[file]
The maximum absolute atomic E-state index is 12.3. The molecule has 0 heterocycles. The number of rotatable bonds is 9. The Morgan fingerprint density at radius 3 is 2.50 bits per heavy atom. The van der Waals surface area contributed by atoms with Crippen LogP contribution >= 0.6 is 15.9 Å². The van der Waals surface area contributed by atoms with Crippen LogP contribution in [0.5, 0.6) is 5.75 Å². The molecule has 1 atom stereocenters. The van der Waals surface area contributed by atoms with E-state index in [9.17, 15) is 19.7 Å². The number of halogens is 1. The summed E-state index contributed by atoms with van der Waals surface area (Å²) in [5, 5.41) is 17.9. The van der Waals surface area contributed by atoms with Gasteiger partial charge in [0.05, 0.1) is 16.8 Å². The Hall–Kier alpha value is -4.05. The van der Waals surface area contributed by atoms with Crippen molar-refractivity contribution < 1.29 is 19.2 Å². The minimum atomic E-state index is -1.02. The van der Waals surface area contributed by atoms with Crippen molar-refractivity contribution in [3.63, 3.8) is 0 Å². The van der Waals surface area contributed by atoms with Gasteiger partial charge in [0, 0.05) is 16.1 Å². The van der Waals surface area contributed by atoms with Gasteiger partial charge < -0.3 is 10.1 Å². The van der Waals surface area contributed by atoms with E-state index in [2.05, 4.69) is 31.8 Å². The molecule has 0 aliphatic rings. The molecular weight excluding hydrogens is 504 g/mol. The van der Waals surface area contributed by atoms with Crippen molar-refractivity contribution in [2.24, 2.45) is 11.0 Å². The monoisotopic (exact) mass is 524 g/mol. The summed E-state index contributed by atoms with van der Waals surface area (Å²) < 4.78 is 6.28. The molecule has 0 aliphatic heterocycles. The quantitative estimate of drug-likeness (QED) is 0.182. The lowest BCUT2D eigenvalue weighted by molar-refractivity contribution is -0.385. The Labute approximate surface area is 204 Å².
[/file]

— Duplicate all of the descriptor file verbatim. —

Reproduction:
The maximum absolute atomic E-state index is 12.3. The molecule has 0 heterocycles. The number of rotatable bonds is 9. The Morgan fingerprint density at radius 3 is 2.50 bits per heavy atom. The van der Waals surface area contributed by atoms with Crippen LogP contribution >= 0.6 is 15.9 Å². The van der Waals surface area contributed by atoms with Crippen LogP contribution in [0.5, 0.6) is 5.75 Å². The molecule has 1 atom stereocenters. The van der Waals surface area contributed by atoms with E-state index in [9.17, 15) is 19.7 Å². The number of halogens is 1. The summed E-state index contributed by atoms with van der Waals surface area (Å²) in [5, 5.41) is 17.9. The van der Waals surface area contributed by atoms with Gasteiger partial charge in [0.05, 0.1) is 16.8 Å². The Hall–Kier alpha value is -4.05. The van der Waals surface area contributed by atoms with Crippen molar-refractivity contribution < 1.29 is 19.2 Å². The minimum atomic E-state index is -1.02. The van der Waals surface area contributed by atoms with Crippen molar-refractivity contribution in [3.63, 3.8) is 0 Å². The van der Waals surface area contributed by atoms with Gasteiger partial charge in [0, 0.05) is 16.1 Å². The van der Waals surface area contributed by atoms with Gasteiger partial charge < -0.3 is 10.1 Å². The van der Waals surface area contributed by atoms with E-state index in [2.05, 4.69) is 31.8 Å². The molecule has 0 aliphatic rings. The molecular weight excluding hydrogens is 504 g/mol. The van der Waals surface area contributed by atoms with Crippen molar-refractivity contribution in [2.24, 2.45) is 11.0 Å². The monoisotopic (exact) mass is 524 g/mol. The summed E-state index contributed by atoms with van der Waals surface area (Å²) < 4.78 is 6.28. The molecule has 0 aliphatic heterocycles. The quantitative estimate of drug-likeness (QED) is 0.182. The lowest BCUT2D eigenvalue weighted by molar-refractivity contribution is -0.385. The Labute approximate surface area is 204 Å².